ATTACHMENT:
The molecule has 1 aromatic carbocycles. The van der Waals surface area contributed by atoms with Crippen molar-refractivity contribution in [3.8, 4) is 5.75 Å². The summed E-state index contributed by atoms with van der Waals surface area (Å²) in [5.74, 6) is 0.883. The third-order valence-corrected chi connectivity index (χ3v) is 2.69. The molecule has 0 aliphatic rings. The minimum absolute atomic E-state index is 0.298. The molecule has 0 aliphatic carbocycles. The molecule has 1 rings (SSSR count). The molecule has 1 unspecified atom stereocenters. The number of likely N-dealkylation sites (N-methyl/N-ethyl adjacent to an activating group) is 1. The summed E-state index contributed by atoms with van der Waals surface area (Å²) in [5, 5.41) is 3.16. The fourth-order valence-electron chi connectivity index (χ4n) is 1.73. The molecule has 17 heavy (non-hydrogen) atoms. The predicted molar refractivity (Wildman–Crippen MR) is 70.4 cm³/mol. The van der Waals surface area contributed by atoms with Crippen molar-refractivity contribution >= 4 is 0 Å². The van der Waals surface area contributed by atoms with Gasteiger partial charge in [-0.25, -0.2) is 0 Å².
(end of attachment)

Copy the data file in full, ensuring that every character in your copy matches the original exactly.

The molecule has 1 aromatic carbocycles. The van der Waals surface area contributed by atoms with Crippen molar-refractivity contribution in [3.8, 4) is 5.75 Å². The summed E-state index contributed by atoms with van der Waals surface area (Å²) in [5.74, 6) is 0.883. The third-order valence-corrected chi connectivity index (χ3v) is 2.69. The molecule has 0 aliphatic rings. The minimum absolute atomic E-state index is 0.298. The molecule has 0 aliphatic carbocycles. The molecule has 1 rings (SSSR count). The molecule has 1 unspecified atom stereocenters. The number of likely N-dealkylation sites (N-methyl/N-ethyl adjacent to an activating group) is 1. The summed E-state index contributed by atoms with van der Waals surface area (Å²) in [5, 5.41) is 3.16. The fourth-order valence-electron chi connectivity index (χ4n) is 1.73. The molecule has 17 heavy (non-hydrogen) atoms. The predicted molar refractivity (Wildman–Crippen MR) is 70.4 cm³/mol. The van der Waals surface area contributed by atoms with Crippen molar-refractivity contribution >= 4 is 0 Å². The van der Waals surface area contributed by atoms with Gasteiger partial charge in [-0.25, -0.2) is 0 Å².